We expect South African facilities acquired in 2006 and acquisition in Vredestian Banden in 2009 will contribute 30% of overall business in FY11 from 18% in FY09 and report sales growth of 5% CAGR over FY10- 13. Acquisitions offers cross leveraging benefits of technology, marketing network and low cost production, which will drive profitability of the overall business.

We expect sales to grow at 15% CAGR over 2010-13 and PAT to grow at 17% over the same period, mainly due capacity addition, increase in gross realization due to rubber price increase and change in product mix. Since rubber price volatility translates into volatile earnings we believe that looking at EV/Sales is better indicator and show a better picture. The stock trades at 0.53x and 0.45x its FY11E sales of Rs 9080 cr and FY12 E sales of Rs 10624 cr. Our target price of Rs 80 implies a 1 yr fwd P/E of 6 (Hist. 1yr Fwd P/E of 8.3 and 1 yr fwd EV/ sales of 0.57 (Hist. 1yr Fwd EV/sales of 0.45). Hence we are extremely positive on the medium term prospects of Apollo Tyres considering the fact it is the market leader in the CV segment where a major portion of its sales accrue and where overall demand traction continues to remain

To read the full report: APOLLO TYRES

>EDELWEISS CAPITAL: Financing book comes to the rescue (ICICI DIRECT)

Edelweiss Capital reported disappointing numbers from its core broking and treasury operations. This signifies the pressure on yields, which fell from 6.2 bps in Q3FY10 to 5.6 bps in Q4FY10. Treasury yields fell to a low of 11% in Q4FY10. Both these factors led to only 34% contribution of broking and treasury income to total income, which ranged at ~50% in the previous three quarters. The company closed 17 deals during the quarter in investment banking (IB), which led to a five-fold QoQ jump in IB fees in Q4FY10. The significant jump in the loan book led to higher interest income and resulted in 43% YoY and 14% QoQ rise in total income to Rs 262 crore.

Broking volumes fall, market share sinking
The broking volume of the market fell ~3% QoQ to Rs 95,985 crore but Edelweiss reported ~17% QoQ fall in its ADT to Rs 3,913 crore leading to a 70 bps fall in the market share to 4.1% in Q4FY10 and 4.5% in FY10. We expect the market share to stay stable at current levels without factoring in volumes that will be added after the Anagram acquisition.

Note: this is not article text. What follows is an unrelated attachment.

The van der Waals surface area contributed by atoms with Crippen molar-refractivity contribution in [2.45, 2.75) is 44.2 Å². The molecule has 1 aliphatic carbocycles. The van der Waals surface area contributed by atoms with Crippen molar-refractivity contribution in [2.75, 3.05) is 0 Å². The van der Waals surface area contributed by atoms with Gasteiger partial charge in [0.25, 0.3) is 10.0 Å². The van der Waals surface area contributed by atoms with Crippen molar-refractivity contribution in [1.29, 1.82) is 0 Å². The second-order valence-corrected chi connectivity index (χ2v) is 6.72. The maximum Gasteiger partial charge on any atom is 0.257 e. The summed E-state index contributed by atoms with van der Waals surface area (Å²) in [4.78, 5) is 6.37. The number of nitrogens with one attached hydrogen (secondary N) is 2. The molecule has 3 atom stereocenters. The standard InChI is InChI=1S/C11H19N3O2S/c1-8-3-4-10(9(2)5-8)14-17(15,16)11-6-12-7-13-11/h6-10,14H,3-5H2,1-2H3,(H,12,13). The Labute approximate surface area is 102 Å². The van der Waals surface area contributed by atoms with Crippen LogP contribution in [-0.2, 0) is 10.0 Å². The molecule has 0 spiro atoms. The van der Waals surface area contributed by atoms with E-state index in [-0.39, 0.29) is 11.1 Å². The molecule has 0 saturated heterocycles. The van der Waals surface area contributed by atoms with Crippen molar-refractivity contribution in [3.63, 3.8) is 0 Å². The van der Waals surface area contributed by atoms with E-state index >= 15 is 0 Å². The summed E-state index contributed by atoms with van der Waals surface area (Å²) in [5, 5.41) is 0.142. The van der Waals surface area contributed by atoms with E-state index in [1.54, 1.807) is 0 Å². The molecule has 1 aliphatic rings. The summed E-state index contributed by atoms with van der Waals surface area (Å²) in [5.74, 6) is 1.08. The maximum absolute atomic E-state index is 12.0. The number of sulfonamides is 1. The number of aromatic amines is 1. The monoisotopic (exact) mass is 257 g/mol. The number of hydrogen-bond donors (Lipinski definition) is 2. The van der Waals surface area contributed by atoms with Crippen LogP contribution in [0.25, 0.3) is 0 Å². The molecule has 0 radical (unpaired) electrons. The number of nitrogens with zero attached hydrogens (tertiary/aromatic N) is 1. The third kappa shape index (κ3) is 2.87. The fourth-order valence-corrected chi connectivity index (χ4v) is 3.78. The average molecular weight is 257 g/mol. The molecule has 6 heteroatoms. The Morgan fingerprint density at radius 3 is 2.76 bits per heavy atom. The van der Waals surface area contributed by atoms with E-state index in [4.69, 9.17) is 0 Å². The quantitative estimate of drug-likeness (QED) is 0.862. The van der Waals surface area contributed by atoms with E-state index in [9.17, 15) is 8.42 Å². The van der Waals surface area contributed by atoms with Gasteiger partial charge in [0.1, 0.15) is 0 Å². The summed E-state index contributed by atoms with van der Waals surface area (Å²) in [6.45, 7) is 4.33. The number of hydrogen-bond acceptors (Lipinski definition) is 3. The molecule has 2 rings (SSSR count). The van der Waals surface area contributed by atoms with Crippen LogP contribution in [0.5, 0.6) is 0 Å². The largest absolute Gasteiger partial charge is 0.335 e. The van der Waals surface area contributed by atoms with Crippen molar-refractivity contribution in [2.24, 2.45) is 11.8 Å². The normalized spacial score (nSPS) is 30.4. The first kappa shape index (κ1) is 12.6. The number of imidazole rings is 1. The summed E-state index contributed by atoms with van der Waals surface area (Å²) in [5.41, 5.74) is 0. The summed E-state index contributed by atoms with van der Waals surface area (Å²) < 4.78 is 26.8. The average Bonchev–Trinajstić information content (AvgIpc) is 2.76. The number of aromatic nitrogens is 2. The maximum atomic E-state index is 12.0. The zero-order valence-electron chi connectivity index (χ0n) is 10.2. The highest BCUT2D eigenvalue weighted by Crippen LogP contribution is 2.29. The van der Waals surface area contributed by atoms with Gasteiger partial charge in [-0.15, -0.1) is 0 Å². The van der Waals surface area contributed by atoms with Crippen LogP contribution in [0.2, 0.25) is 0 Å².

Finance income recoups bottomline
The loan book of the company grew 191% YoY and 78% QoQ to Rs 1,837 crore. Of the total loan book, promoter funding is ~Rs 1,000 crore while margin funding and the corporate book constituted ~Rs 250 crore each. We do not expect a drastic change in the composition of the funding book over the next couple of years. The management expects a significant scaling up of the financing book by FY12E. We expect this segment to contribute over 40% to the total income of the company.

At the CMP of Rs 404, the stock is trading at 12.2x FY12E EPS, which is at a 6% discount to the multiple we have assigned to India Infoline and Motilal Oswal. We are now valuing all three companies under our coverage at par and not assigning any premium to any player. We,
therefore, value Edelweiss at 13x FY12E EPS and downgrade the target price to Rs 429. Our target multiple does not capture any upsides for the company after taking over Anagram Capital, which will give it a diversified retail clientele that was lacking in its portfolio.

To read the full report: EDELWEISS CAPITAL

>Will Eastern Europe catch cold? (CITI)

Western Europe’s turmoil has affected financial markets in Central and Eastern Europe (CEE) worse than anywhere else; not a surprise given the importance of “neighbourhood risk”. CEE faces three channels of contagion: a “financial” mechanism that works via European banks’ exposure to CEE; a “real” mechanism that threatens CEE export growth if Eurozone woes deepen; and a “thematic” mechanism in which investors might target CEE economies with large debt burdens. Although these three mechanisms pose a risk, there are a number of factors that help cushion CEE: the region’s credit-dependence has fallen, partly as a result of the post-Lehman adjustment process they’ve gone through; and with the exception of Hungary, public debt burdens remain low in spite of the crisis.

On balance, though, any deepening of the Eurozone crisis will keep CEE vulnerable relative to other emerging economies. As a rule we think the strongest CEE countries are likely to be those where competitiveness is relatively high; where economies are relatively closed; where Western European banks have shown little desire to exit, and where their exposure is relatively small; and where public debt burdens generate few concerns. Poland, Romania and Ukraine seem to be a lot better-protected on these measures than, say, Hungary.

To read the full report: EASTERN EUROPE